On an early autumn morning, a group of researchers from the Globe Institute at the University of Copenhagen embarked on an intriguing expedition into a Danish forest. Armed with plastic boxes, these scientists sought to “vacuum” animal DNA from the air.
The boxes, rigged with DNA air samplers, were strapped onto tree trunks, air filters attached, and then powered on. As the boxes powered up, a faint hum indicated that they were collecting airborne particles.
Over the next three days, the researchers returned to the forest on numerous occasions to replace the air filters, each time marking a step further into their investigation.
“We saw relatively few animals in the short time we spent in the forest when we changed the air filters. A squirrel, the sound of a woodpecker, a pheasant squawking, and a white-tailed eagle flying above us one day,” said Christina Lynggaard. However, the richness of the biodiversity they discovered in the air starkly contrasted the lack of visible activity.
Which animals were detected?
By sequencing the airborne DNA particles collected on the filters, the team discovered a surprising number of forest inhabitants. The “vacuuming” process, executed over three days in an area of the forest roughly equivalent to a football field, unveiled DNA traces from 64 animal species.
They detected the DNA of animals including domestic species like cows, pigs, sheep, chickens, and dogs, and even exotic pets like parakeets and peacocks. Yet, the real surprise was the detection of roughly 50 terrestrial wild animals.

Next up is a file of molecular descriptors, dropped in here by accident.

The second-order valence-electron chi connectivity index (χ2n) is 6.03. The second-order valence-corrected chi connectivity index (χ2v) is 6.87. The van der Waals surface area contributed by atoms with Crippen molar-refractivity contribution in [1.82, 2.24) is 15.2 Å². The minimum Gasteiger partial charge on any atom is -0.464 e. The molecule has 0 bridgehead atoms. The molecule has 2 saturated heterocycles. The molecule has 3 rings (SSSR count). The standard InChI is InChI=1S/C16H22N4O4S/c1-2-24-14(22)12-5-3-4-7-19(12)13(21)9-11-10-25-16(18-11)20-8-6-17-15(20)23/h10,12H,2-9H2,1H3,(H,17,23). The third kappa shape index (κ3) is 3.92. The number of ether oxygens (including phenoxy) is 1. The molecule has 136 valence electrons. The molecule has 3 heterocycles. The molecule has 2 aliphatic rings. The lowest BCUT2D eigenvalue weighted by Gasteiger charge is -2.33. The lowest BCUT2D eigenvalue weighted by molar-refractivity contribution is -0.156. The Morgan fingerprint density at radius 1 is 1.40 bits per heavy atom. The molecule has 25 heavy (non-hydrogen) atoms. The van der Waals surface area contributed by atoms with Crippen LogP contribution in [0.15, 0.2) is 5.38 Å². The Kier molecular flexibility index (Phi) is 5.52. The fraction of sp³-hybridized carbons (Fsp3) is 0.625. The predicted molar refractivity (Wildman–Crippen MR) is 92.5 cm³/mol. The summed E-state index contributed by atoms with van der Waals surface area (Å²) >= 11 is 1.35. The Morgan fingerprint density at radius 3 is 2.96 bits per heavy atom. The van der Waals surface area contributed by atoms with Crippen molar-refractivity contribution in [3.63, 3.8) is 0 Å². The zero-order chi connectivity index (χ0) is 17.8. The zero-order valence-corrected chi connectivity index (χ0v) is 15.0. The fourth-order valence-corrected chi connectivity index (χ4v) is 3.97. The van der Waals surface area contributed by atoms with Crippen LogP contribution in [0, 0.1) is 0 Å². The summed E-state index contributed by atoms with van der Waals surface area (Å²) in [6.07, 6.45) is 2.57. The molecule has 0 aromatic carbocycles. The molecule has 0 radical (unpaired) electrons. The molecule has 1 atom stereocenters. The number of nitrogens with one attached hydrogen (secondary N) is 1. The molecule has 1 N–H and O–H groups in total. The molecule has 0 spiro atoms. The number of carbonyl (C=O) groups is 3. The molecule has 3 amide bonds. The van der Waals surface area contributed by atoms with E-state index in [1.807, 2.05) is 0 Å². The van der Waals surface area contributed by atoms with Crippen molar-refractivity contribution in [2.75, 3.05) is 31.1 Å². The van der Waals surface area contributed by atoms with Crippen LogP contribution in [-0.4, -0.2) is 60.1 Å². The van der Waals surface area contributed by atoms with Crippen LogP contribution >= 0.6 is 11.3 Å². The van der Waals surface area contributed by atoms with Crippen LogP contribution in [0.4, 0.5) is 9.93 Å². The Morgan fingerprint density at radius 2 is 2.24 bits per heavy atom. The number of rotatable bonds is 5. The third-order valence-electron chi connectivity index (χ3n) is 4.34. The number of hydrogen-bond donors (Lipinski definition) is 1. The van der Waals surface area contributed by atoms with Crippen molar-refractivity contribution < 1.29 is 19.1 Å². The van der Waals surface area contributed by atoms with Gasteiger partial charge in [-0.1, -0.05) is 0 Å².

The DNA revealed the presence of small to large wild animals with varied lifestyles – red deer, roe deer, Eurasian badger, white-tailed eagle, red fox, different vole species, robin, Eurasian red squirrel, common toad, smooth newt, great crested newt, crane, great spotted woodpecker, nuthatch, grey heron, marsh tit, woodcock, and several more.
In a stunningly short time, the researchers uncovered nearly a quarter of the land-living animals previously recorded in and around the area.
“It’s absolutely crazy! Although we have worked hard to optimise the method, we did not dare to hope for such good results. We didn’t think we would succeed so well in the very first attempt in nature,” said Professor Kristine Bohmann.
The DNA that was collected from the air is referred to as environmental DNA. “Animals secrete DNA into their surrounding environment all the time. It could be in the form of fragments of hair, feathers, and skin cells. If they are airborne, we can vacuum them and use DNA analyses to find out which animals they came from,” explained Lynggaard.